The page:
The female gymnasts outperformed the untrained age-/sex-matched controls with respect to the 3-m beam walking backward test (i.e., while walking on the 6-cm wide beam) and the YBT-LQ test (i.e., all reach directions and the CS). These findings are in line with previous studies [8, 9] that reported better balance performance in gymnasts compared to untrained controls. For example, Busquets et al. [9] investigated young gymnasts (mean age: 9.7 ± 1.1 years) and age-matched controls that were asked to stand quietly on a force plate. They detected shorter postural sway and less time to recover initial balance for the gymnasts compared to the controls. Most likely, years of training and related adaptation processes of the vestibular, visual, and somatosensory systems [16, 17] are responsible for the better balance performance in gymnasts compared to the controls. Although the gymnasts performed better than the controls, the positive effect of arm movement was present in both groups (i.e., occurred independent of sports expertise) as indicated by the non-significant arm × expertise interactions. Therefore, this factor, but also age [3] as well as the type [2] and difficulty/complexity level [1, 4,5,6] of the balance task, did not seem to have an additional moderating impact.

Partially in line with our second hypothesis and as indicated by the arm × expertise × task difficulty interaction, the difference between the two test conditions increased as the beam width for the 3-m beam walk decreased, and this was especially observed for the smallest beam width. This finding is in accordance with former studies [1, 5, 6] that reported a greater difference between free compared to restricted arm movement conditions in more compared to less difficult postural tasks. For example Boström et al. [5] examined young adults while walking forward over three beams of varying width. They reported that movements of the upper body significantly increased when the beam width decreased—as in the present study—from 6 cm over 4.5 cm to 3 cm. However, the above-mentioned interaction was only found for the 3-m beam walking backward test but not for the OLS test. Again, “ceiling effects” as already stated could in turn be responsible for this result.

Conclusion

The present study compared the effect of arm movement on balance performance between female gymnasts and untrained age-/sex-matched controls that performed balance tasks with increasing difficulty levels. In both samples, free compared to restricted arm movements resulted in significantly better balance performances and this was more obvious in more difficult tasks. Thus, balance assessment while using arm movements facilitates performance, especially in tasks with a high difficulty level but this seems to be unaffected by the achieved expertise level in young gymnasts (i.e., children). Therefore, future studies should examine whether more experienced gymnasts (i.e., adult or master) will better use arm movements for postural control.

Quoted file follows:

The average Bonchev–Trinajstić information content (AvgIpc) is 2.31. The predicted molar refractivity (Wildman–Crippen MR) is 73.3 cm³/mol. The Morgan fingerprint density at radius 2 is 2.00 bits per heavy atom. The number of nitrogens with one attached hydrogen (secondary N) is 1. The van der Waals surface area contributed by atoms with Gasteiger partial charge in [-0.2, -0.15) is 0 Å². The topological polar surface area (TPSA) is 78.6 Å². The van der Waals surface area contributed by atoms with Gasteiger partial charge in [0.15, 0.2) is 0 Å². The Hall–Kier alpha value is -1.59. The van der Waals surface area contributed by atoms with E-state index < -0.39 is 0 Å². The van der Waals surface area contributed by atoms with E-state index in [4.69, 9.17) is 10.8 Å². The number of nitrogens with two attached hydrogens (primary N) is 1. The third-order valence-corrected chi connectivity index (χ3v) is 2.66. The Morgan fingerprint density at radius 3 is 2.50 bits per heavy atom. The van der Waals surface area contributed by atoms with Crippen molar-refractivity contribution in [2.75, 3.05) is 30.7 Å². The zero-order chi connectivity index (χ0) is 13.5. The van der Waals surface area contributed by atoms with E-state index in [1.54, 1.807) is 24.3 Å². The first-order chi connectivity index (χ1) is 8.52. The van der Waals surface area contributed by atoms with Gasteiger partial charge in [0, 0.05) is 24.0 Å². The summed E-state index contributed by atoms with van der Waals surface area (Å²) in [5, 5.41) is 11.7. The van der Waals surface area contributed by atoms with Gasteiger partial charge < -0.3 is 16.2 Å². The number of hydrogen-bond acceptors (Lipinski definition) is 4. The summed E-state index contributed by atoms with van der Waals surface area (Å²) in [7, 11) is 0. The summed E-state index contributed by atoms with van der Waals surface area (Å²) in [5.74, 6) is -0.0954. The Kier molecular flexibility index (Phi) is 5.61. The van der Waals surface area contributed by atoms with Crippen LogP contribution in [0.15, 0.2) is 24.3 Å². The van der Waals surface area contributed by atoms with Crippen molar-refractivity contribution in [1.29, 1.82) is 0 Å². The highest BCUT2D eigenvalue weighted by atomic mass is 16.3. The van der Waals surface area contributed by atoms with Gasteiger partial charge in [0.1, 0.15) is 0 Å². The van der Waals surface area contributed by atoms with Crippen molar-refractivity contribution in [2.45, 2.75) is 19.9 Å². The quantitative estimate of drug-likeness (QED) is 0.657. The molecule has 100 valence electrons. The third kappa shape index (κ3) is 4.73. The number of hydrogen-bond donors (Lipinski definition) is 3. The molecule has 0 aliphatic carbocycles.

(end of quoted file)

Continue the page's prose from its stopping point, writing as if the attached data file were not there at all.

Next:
Limitations

  • Only young female gymnasts versus untrained age-/sex-matched controls were investigated, which prevents the transfer of our findings to male subjects and older age groups (i.e., adolescents or adults).

  • No instrumented biomechanical measurements (e.g., using a force plate) but frequently used field tests were applied.

  • No kinematic (e.g., using motion capture) but performance data (i.e., stance duration, number of steps, reach distance) were analyzed.

Availability of data and materials

The data generated and analyzed during the present study are not publicly available due to ethical restrictions but are available from the corresponding author upon reasonable request.

Abbreviations

ANOVA:

Analysis of variance

AT:

Anterior

CS:

Composite score

EC:

Eyes closed

EO:

Eyes opened

FI:

Firm ground

FO:

Foam ground

LL:

Leg length

OLS:

One-legged Stance test

PL:

Posterolateral

PM:

Posteromedial

YBT-LQ:

Lower Quarter Y Balance test

References

  1. Objero CN, Wdowski MM, Hill MW. Can arm movements improve postural stability during challenging standing balance tasks? Gait Posture. 2019;74:71–5.

    Article  Google Scholar 

  2. Hill MW, Wdowski MM, Pennell A, Stodden DF, Duncan MJ. Dynamic postural control in children: do the arms lend the legs a helping hand? Front Physiol. 2019;9:1932.

    Article  Google Scholar 

  3. Muehlbauer T, Hill MW, Heise J, Abel L, Schumann I, Brueckner D, Schedler S. Effect of arm movement and task difficulty on balance performance in children, adolescents, and young adults. Front Hum Neurosci. 2022;16:854823.

    Article  Google Scholar 

  4. da Silva Costa AA, Hortobagyi T, Otter RD, Sawers A, Moraes R. Beam width and arm position but not cognitive task affect walking balance in older adults. Sci Rep. 2022;12(1):6854.

    Article  Google Scholar 

  5. Bostrom KJ, Dirksen T, Zentgraf K, Wagner H. The contribution of upper body movements to dynamic balance regulation during challenged locomotion. Front Hum Neurosci. 2018;12:8.

    Article  Google Scholar 

  6. Patel M, Buckwell D, Hawken M, Bronstein AM. Does outstretching the arms improve postural stability? Neurosci Lett. 2014;579:97–100.

    Article  CAS  Google Scholar